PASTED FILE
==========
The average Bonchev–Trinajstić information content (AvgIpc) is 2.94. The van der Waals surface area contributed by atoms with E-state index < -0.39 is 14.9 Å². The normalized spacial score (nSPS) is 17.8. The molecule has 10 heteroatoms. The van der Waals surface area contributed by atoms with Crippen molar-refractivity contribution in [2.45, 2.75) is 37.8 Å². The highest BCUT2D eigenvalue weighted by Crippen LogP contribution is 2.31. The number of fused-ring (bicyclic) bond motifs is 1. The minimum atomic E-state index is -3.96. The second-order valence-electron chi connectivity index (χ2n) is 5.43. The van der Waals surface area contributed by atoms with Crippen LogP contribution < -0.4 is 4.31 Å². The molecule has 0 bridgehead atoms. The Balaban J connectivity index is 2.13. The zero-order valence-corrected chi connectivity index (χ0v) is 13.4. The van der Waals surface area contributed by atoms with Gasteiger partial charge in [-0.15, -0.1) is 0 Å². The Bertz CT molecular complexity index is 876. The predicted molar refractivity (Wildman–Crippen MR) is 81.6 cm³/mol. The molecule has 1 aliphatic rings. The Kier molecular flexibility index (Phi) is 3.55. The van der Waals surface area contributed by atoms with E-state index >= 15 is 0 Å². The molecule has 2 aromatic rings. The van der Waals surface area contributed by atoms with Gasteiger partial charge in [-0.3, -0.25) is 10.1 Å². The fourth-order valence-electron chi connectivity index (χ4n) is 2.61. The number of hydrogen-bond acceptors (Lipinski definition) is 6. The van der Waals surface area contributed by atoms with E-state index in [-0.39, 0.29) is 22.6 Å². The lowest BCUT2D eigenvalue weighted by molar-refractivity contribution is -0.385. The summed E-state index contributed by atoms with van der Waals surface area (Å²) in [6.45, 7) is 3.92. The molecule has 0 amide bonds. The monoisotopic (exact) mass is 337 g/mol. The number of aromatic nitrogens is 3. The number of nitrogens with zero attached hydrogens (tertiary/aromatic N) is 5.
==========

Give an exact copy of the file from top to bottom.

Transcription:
The average Bonchev–Trinajstić information content (AvgIpc) is 2.94. The van der Waals surface area contributed by atoms with E-state index < -0.39 is 14.9 Å². The normalized spacial score (nSPS) is 17.8. The molecule has 10 heteroatoms. The van der Waals surface area contributed by atoms with Crippen molar-refractivity contribution in [2.45, 2.75) is 37.8 Å². The highest BCUT2D eigenvalue weighted by Crippen LogP contribution is 2.31. The number of fused-ring (bicyclic) bond motifs is 1. The minimum atomic E-state index is -3.96. The second-order valence-electron chi connectivity index (χ2n) is 5.43. The van der Waals surface area contributed by atoms with Crippen LogP contribution < -0.4 is 4.31 Å². The molecule has 0 bridgehead atoms. The Balaban J connectivity index is 2.13. The zero-order valence-corrected chi connectivity index (χ0v) is 13.4. The van der Waals surface area contributed by atoms with Gasteiger partial charge in [-0.15, -0.1) is 0 Å². The Bertz CT molecular complexity index is 876. The predicted molar refractivity (Wildman–Crippen MR) is 81.6 cm³/mol. The molecule has 1 aliphatic rings. The Kier molecular flexibility index (Phi) is 3.55. The van der Waals surface area contributed by atoms with E-state index >= 15 is 0 Å². The molecule has 2 aromatic rings. The van der Waals surface area contributed by atoms with Gasteiger partial charge in [-0.3, -0.25) is 10.1 Å². The fourth-order valence-electron chi connectivity index (χ4n) is 2.61. The number of hydrogen-bond acceptors (Lipinski definition) is 6. The van der Waals surface area contributed by atoms with E-state index in [-0.39, 0.29) is 22.6 Å². The lowest BCUT2D eigenvalue weighted by molar-refractivity contribution is -0.385. The summed E-state index contributed by atoms with van der Waals surface area (Å²) in [6.45, 7) is 3.92. The molecule has 0 amide bonds. The monoisotopic (exact) mass is 337 g/mol. The number of aromatic nitrogens is 3. The number of nitrogens with zero attached hydrogens (tertiary/aromatic N) is 5.